Ryan Day and Gene Smith Thought Ohio State Should Be the No. 1 Seed in College Football Playoff, But Understand Committee's Decision to Move LSU Ahead

By Dan Hope on December 8, 2019 at 8:25 pm
Gene Smith

Ohio State head coach Ryan Day was adamant after the Buckeyes’ 34-21 win over Wisconsin in Saturday’s Big Ten Championship Game: He thought Ohio State deserved to be the No. 1 seed in this year’s College Football Playoff, and he didn’t think there was any doubt.

Athletic director Gene Smith, now free to share his opinions on where he thinks the Buckeyes should be ranked after stepping down from the playoff committee following last season, agreed that Ohio State deserves to be in the top spot.

The College Football Playoff selection committee ultimately disagreed, however, moving LSU up to the No. 1 spot in its final rankings – even though Ohio State scored 27 unanswered points in the second half to come back and beat the eighth-ranked team by 13 points – after the Tigers’ 37-10 win over Georgia, which was fourth in the penultimate rankings, in the SEC Championship Game.

CFP selection committee chairman Rob Mullens indicated Sunday that there was a close debate on whether Ohio State or LSU should be ranked No. 1 but in the committee’s eyes, LSU’s blowout win over Georgia was enough to demonstrate that the Tigers deserved the top seed – and a matchup with No. 4 Oklahoma in the Peach Bowl as a result – instead of Ohio State, which will now play No. 3 Clemson in the Fiesta Bowl as the No. 2 seed.

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“These are two teams that have been really close the entire time, and as we've explained, every weekend one of them has done something to move above the other. I think last night in watching the championship game, LSU's performance against a No. 4-ranked Georgia propelled the committee to put them just ahead of Ohio State in 1 vs. 2,” Mullens said Sunday on a teleconference with reporters. “Every game plays a role, and I think it was more about LSU's strong, dominant performance over a No. 4-ranked team that elevated them to No. 1.”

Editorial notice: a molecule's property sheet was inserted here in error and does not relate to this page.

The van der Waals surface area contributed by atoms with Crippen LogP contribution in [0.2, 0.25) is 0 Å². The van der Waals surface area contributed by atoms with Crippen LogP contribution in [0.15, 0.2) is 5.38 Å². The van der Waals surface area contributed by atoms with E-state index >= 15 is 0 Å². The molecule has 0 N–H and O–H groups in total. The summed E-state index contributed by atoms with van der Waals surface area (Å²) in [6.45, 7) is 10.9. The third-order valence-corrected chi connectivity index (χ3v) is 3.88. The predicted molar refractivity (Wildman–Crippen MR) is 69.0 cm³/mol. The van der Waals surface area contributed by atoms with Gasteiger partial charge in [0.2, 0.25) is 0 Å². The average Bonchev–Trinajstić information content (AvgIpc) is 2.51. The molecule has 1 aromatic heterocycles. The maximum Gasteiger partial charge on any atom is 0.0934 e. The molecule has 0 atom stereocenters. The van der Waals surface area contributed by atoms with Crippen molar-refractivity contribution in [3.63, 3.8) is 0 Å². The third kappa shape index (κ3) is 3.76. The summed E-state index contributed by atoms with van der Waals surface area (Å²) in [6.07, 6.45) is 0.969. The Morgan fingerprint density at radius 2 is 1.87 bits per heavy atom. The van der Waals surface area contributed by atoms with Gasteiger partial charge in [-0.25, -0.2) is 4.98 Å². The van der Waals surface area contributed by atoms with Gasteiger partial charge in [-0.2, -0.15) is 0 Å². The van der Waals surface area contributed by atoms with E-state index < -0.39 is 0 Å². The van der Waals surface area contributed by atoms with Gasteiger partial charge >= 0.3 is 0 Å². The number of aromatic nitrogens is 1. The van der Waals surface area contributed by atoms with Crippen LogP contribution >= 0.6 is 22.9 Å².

Whether the committee put too much stock into what just happened on Saturday instead of the two teams’ full bodies of work is now a reasonable topic for debate. Mullens said the committee looked at the entire résumé of both teams, noting that LSU had four wins against teams that finished in the top 13 of the rankings (No. 5 Georgia, No. 9 Florida, No. 12 Auburn and No. 13 Alabama), in comparison to Ohio State’s wins over No. 8 Wisconsin (twice), No. 10 Penn State, No. 14 Michigan and No. 21 Cincinnati. Mullens also said the committee was impressed by LSU’s defensive improvement, which was noticeable in its last two games as it held Texas A&M to seven points and 169 yards and Georgia to 14 points and 286 yards.

Mullens didn’t shy away, though, from suggesting that the change at the top of the rankings was influenced largely by the win over Georgia, which came on the same day that Ohio State faced its biggest scare of the season, trailing Wisconsin by 14 points at halftime before dominating the second half.

Smith, due to his experience on the committee, believes that is “probably what happened this weekend.”

“Keep in mind, the committee is in there all weekend watching every game,” Smith told reporters on Sunday. “They’re human, just like I was human. So you look at games and you develop an opinion of LSU vs. Georgia, and what they did. You develop an opinion of Ohio State vs. Wisconsin, and what we did and how we did it.

“The body of work is still there, and when you go into the room and you discuss, you still have that body of work and you discuss that and you have those metrics, but you still have the impression of what you just saw.”